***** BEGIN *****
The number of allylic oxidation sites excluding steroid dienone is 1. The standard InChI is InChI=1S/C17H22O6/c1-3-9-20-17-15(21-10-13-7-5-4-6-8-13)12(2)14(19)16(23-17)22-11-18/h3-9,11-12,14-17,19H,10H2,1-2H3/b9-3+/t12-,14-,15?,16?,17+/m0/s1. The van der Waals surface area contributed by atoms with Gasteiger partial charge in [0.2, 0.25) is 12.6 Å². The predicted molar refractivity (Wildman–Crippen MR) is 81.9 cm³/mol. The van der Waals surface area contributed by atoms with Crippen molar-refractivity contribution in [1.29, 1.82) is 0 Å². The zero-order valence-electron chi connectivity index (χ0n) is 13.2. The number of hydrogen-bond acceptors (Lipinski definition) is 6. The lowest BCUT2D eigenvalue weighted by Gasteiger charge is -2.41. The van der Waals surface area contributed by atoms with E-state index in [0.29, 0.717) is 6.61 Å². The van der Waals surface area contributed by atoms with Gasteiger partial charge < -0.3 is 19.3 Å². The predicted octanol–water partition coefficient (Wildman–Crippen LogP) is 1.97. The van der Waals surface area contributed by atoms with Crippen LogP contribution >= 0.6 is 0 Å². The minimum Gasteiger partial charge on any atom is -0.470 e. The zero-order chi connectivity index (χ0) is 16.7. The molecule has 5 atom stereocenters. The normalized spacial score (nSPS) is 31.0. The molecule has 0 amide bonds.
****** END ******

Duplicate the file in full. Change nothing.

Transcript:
The number of allylic oxidation sites excluding steroid dienone is 1. The standard InChI is InChI=1S/C17H22O6/c1-3-9-20-17-15(21-10-13-7-5-4-6-8-13)12(2)14(19)16(23-17)22-11-18/h3-9,11-12,14-17,19H,10H2,1-2H3/b9-3+/t12-,14-,15?,16?,17+/m0/s1. The van der Waals surface area contributed by atoms with Gasteiger partial charge in [0.2, 0.25) is 12.6 Å². The predicted molar refractivity (Wildman–Crippen MR) is 81.9 cm³/mol. The van der Waals surface area contributed by atoms with Crippen molar-refractivity contribution in [1.29, 1.82) is 0 Å². The zero-order valence-electron chi connectivity index (χ0n) is 13.2. The number of hydrogen-bond acceptors (Lipinski definition) is 6. The lowest BCUT2D eigenvalue weighted by Gasteiger charge is -2.41. The van der Waals surface area contributed by atoms with E-state index in [0.29, 0.717) is 6.61 Å². The van der Waals surface area contributed by atoms with Gasteiger partial charge < -0.3 is 19.3 Å². The predicted octanol–water partition coefficient (Wildman–Crippen LogP) is 1.97. The van der Waals surface area contributed by atoms with Crippen LogP contribution >= 0.6 is 0 Å². The minimum Gasteiger partial charge on any atom is -0.470 e. The zero-order chi connectivity index (χ0) is 16.7. The molecule has 5 atom stereocenters. The normalized spacial score (nSPS) is 31.0. The molecule has 0 amide bonds.